In 2014 the Equal Opportunities Commission (the “Commission”) launched the Discrimination Law Review (the “Review”). The Review is the first comprehensive assessment of Hong Kong’s anti-discrimination legislation since the passing of the Sex Discrimination Ordinance, the Family Status Discrimination Ordinance, the Disability Discrimination Ordinance and the Race Discrimination Ordinance. The public consultation process of the Review was completed on 31 October 2014. The Commission received approximately 122,000 submissions from individuals and organisations. It aims to report to the Government with its findings and recommendations in the second half of 2015.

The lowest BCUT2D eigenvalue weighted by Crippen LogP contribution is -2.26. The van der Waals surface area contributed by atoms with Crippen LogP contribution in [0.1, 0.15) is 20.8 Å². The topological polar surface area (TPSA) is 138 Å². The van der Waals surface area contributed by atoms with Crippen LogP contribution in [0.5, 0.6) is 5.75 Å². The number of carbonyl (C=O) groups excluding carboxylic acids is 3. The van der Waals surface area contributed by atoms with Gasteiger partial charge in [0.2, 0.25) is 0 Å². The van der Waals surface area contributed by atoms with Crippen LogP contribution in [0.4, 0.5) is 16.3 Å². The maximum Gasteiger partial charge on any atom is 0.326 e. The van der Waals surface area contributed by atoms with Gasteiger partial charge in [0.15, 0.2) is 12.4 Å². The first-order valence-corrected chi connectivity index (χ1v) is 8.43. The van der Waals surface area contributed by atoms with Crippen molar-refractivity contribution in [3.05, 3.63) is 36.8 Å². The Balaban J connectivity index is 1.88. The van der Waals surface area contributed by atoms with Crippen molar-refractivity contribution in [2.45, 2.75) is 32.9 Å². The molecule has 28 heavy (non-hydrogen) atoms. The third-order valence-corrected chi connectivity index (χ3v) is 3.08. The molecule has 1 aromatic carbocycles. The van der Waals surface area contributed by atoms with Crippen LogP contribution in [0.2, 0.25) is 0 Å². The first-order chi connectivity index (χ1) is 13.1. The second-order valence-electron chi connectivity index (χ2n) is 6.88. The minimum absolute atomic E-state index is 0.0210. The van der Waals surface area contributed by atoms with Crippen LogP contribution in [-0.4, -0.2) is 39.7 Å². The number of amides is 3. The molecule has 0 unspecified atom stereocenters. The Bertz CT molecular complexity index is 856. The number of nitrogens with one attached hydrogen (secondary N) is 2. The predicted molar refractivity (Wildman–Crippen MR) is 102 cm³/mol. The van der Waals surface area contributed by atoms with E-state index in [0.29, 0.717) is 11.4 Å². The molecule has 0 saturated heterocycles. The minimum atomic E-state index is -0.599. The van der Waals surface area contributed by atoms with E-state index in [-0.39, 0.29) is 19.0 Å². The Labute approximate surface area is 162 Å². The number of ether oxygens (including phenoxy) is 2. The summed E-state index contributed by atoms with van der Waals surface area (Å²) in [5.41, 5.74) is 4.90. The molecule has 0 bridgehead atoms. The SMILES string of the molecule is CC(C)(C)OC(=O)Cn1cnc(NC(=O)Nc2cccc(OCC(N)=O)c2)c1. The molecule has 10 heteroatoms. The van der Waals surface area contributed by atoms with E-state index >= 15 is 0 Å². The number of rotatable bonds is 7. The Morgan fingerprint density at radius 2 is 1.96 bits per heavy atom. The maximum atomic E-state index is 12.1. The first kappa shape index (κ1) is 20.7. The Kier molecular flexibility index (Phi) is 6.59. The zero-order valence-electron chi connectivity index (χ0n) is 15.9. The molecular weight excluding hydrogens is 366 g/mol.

Among other things, the Commission is considering recommending a merger of all four anti-discrimination ordinances for consistency and ease of understanding and application. Other proposals being considered are: legislating against prejudice based on nationality, citizenship and residency (prompted by the anti-mainlander protests); widening the definition of marital status to include de-facto relationships (including heterosexual and homosexual relationships); and including a requirement to provide reasonable accommodation for the disabled.
Assuming the Commission produces its report this year, we can expect substantive proposals for change in the existing anti-discrimination legislation in 2015.